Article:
ClubTest 2022: The inside story behind TaylorMade’s Stealth driver line (plus reviews!)
This year’s ClubTest is bigger and better than ever. To help you make sense of the mountain of high-tech new clubs on the market, we put all of the latest offerings from the top golf club manufacturers to the ultimate test, making use of a state-of-the-art swing robot to put each club through its paces. Below you will find our deep dive into TaylorMade’s new Stealth drivers, including full reviews and test results toward the bottom of the page.
You can find the full list of ClubTest driver reviews here.
Want to overhaul your bag for 2022? Find a fitting location near you at GOLF’s affiliate company True Spec Golf.
TaylorMade knows what you’re probably thinking: The carbon face thing has been done before. Yes—but stick with us.
In the early 2000s, several companies released drivers with carbon composite faces. Nothing stuck. The knock on the material was that it never produced the sound (too dull) or ball speed numbers (too slow) to make it a viable long-term option.
Plus, titanium was already on its way to dominating clubhead design. Still, engineers continued to tinker with carbon, finding the material beneficial for removing discretionary mass from the crown and sole and repositioning it in strategic locations to enhance launch, spin and stability. Indeed, carbon had a place in the industry, but it wasn’t in the face.
Or, at least, that’s what many assumed.
TM was definitely one of the major players to conduct research behind the scenes with carbon over the next two decades, all the while producing wildly popular and hugely successful titanium designs. It wasn’t until 2018 that carbon was viewed internally as a potential titanium replacement.
“We’ve always found ways to move driver technology and face design forward,” says Tomo Bystedt, TaylorMade’s senior director of product creation. “But, like anything else, there’s an expiration on certain materials and technologies. What we learned is there wasn’t a dramatic improvement timeline for titanium. We could see that writing on the wall about three to four years ago.”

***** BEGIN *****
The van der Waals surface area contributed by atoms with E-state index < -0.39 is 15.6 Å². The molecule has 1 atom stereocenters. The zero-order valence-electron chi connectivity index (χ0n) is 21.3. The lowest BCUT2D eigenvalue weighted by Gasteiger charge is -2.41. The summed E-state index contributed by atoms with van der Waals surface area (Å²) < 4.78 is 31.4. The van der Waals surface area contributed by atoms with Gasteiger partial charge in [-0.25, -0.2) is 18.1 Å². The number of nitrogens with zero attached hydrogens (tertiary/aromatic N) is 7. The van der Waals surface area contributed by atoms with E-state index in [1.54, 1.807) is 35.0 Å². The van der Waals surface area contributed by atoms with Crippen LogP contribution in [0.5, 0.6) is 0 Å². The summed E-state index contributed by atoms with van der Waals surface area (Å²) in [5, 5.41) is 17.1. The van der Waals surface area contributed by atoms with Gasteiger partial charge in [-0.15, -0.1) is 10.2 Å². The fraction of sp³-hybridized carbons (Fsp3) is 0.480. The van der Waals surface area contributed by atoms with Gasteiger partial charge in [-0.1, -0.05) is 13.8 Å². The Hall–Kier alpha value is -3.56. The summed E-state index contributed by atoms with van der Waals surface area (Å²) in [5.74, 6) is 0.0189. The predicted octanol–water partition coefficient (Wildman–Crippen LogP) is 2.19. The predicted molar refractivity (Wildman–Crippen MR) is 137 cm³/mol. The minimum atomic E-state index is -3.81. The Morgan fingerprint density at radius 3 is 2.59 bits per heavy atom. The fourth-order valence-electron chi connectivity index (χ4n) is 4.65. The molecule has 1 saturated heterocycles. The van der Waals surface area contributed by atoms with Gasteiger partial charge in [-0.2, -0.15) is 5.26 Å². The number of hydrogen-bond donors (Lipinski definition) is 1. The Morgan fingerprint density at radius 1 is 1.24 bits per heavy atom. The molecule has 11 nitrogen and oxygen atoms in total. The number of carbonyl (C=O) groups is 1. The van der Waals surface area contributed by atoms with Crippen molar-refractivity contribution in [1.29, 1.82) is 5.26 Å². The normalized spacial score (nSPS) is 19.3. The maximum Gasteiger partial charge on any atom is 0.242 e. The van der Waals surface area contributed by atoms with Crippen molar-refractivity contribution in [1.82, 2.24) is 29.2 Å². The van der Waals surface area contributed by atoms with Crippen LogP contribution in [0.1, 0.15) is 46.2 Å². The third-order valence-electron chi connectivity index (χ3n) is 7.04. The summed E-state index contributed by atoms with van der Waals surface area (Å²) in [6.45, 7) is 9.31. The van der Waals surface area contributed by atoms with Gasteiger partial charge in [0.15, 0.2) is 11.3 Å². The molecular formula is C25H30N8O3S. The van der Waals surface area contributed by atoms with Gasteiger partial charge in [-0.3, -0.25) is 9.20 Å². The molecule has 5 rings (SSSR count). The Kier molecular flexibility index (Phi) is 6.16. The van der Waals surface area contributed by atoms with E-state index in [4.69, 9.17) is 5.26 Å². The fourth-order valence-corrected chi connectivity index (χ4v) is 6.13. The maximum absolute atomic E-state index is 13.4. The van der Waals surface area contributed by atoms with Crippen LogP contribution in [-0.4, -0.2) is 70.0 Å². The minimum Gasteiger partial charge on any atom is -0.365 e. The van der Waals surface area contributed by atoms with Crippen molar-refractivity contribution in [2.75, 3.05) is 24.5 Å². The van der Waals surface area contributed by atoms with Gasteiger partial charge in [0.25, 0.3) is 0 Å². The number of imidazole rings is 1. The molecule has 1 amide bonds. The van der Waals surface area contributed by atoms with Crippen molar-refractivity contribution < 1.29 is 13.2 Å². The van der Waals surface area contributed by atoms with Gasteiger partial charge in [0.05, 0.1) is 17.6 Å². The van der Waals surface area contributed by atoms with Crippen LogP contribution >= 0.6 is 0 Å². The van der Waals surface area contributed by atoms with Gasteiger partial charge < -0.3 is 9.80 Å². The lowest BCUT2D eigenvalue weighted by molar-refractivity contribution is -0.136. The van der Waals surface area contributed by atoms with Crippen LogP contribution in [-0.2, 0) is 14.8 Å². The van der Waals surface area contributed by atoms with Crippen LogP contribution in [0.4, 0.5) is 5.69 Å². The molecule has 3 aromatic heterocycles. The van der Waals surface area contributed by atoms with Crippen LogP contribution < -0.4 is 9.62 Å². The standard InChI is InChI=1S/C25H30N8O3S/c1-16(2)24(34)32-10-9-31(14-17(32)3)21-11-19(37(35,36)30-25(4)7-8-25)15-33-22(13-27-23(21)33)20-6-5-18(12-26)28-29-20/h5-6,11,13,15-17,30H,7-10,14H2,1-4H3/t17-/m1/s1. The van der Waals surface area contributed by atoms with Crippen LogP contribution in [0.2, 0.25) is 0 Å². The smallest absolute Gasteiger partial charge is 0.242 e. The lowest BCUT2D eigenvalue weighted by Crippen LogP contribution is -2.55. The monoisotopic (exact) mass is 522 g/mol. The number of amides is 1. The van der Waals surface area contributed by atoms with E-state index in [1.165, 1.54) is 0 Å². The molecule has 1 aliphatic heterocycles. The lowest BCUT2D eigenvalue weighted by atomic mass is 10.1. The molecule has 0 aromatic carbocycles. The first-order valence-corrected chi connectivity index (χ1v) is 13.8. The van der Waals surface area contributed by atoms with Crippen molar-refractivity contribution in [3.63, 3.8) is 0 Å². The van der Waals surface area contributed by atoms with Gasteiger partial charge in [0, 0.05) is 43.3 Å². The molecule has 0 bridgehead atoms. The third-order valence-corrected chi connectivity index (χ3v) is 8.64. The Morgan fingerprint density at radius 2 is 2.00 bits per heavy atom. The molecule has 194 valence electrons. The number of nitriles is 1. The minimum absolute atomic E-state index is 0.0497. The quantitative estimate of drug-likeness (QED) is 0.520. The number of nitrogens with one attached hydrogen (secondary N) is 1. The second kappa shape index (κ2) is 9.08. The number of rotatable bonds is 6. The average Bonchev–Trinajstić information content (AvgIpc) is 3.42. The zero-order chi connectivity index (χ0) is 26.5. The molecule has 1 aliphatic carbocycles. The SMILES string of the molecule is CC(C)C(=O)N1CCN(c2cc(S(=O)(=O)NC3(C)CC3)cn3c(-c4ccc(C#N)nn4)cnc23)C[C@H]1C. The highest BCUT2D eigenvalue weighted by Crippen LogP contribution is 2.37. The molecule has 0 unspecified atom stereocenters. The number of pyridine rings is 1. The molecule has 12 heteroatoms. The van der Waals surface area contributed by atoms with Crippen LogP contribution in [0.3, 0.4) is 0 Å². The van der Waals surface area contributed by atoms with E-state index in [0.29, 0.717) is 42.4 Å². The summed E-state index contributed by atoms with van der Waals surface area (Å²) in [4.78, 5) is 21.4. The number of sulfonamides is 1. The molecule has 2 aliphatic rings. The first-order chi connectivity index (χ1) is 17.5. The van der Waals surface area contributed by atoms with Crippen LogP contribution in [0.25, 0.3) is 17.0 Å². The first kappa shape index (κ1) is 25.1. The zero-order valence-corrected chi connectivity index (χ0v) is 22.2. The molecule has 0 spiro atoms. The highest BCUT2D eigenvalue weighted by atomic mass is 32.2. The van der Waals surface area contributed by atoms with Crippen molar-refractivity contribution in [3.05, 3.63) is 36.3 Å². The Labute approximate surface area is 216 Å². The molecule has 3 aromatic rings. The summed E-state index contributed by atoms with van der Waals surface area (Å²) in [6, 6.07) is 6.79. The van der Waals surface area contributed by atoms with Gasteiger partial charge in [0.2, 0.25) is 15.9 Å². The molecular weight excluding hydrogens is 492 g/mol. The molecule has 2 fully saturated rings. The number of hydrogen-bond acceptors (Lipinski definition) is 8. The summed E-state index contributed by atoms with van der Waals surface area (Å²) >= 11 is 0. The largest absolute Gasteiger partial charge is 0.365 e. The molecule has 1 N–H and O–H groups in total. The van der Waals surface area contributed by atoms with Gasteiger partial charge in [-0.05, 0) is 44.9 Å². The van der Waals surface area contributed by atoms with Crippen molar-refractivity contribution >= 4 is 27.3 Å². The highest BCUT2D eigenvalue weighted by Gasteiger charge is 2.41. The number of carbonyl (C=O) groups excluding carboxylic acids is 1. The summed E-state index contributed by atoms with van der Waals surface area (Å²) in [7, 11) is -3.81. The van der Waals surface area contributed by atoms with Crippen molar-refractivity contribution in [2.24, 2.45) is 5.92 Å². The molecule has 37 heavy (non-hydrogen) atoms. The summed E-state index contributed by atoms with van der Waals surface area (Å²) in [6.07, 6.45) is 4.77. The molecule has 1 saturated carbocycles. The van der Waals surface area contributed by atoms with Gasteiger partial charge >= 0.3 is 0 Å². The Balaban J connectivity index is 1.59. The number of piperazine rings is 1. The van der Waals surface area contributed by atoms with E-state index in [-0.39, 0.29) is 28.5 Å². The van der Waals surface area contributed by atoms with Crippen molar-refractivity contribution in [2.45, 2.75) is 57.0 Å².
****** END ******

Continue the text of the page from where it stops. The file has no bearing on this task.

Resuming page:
Thus began TaylorMade’s push to bring the “Carbonwood” back to life. In TaylorMade’s eyes, the 60-layer Carbon Twist Face found on its new flagship Stealth series of drivers is the future of driver face design. The company is so bullish, in fact, they’re ceasing production of titanium drivers going forward. This is the point of no return.
“We’re sunsetting the entire technology that brought us to the game, which is metalwoods,” Bystedt said. “It’s going to be goodbye. We started this and now we’re killing it.”
Substituting a relatively unknown technology for a proven one came with some significant hurdles that had to be cleared before bringing the Stealth’s can’t-miss red carbon face to retail (though you can make it any color you want via TM’s online My Stealth customization widget; see p. 43). It started with figuring out the manufacturing process, which has more steps than you’d find at an automobile assembly plant. It’s one of the reasons TaylorMade started building the carbon face even before releasing last year’s SIM2 line.
“We needed to learn as much as we could about the manufacturing early on,” says Bystedt. “To make a couple thousand drivers is one thing, but to make 200,000 is a different deal.”
One thing TaylorMade learned was that carbon reduced the overall face weight (26 grams) by 40 percent when compared to a titanium face, allowing designers to increase the face size by 11 percent (versus SIM2) and add weight to the body to maximize energy transfer at impact. During GOLF’s ClubTest robot testing, data revealed an increase of 2 miles per hour, on average, across all nine points on the face in head-to-head testing between Stealth and SIM2 Max.
To give the face the right amount of spin with ideal launch conditions, a polyurethane layer was added to the carbon fiber that includes full-face score lines to improve spin in wet conditions. For dry rounds, a microtexture was added between the grooves to reduce spin at impact.
A titanium sole and internal sound ribs were also added to increase the “metallic” noise and feel at impact, thus eliminating the sound issues that plagued previous carbon faces. You’ll find all this and more in three Stealth driver options (Stealth, Stealth Plus, Stealth HD) and much of the same tech in a new lineup of fairways and hybrids (sans the carbon face).
Clearly this is a bold move for TaylorMade. Early adoption by its star-studded cast of Tour pros proves that the company’s perseverance in finding a home for carbon in driver design could disrupt the market for years to come. — Jonathan Wall
TAYLORMADE DRIVER REVIEWS
We tested: 9, 10.5, 12 degrees
Our take: Generating game-changing ball speed from one year to the next is a difficult proposition, but nearly every tester who gave the more forgiving TaylorMade Stealth a swing saw at least a 1-2 mph increase. Some saw a 5 mph speed bump. It’s all thanks to a new 60-layer Carbon Fiber Twist Face that delivers a more efficient energy transfer at impact. Even better? It doesn’t sound or feel like the initial carbon faces that were briefly introduced two decades ago. “It feels like a persimmon head, but it’s ‘solid’ — an extremely ‘different’ experience,” raved one GOLF tester. “It’s different than anything I’ve felt. I’m looking forward to trying it on the course.” You’re not the only one.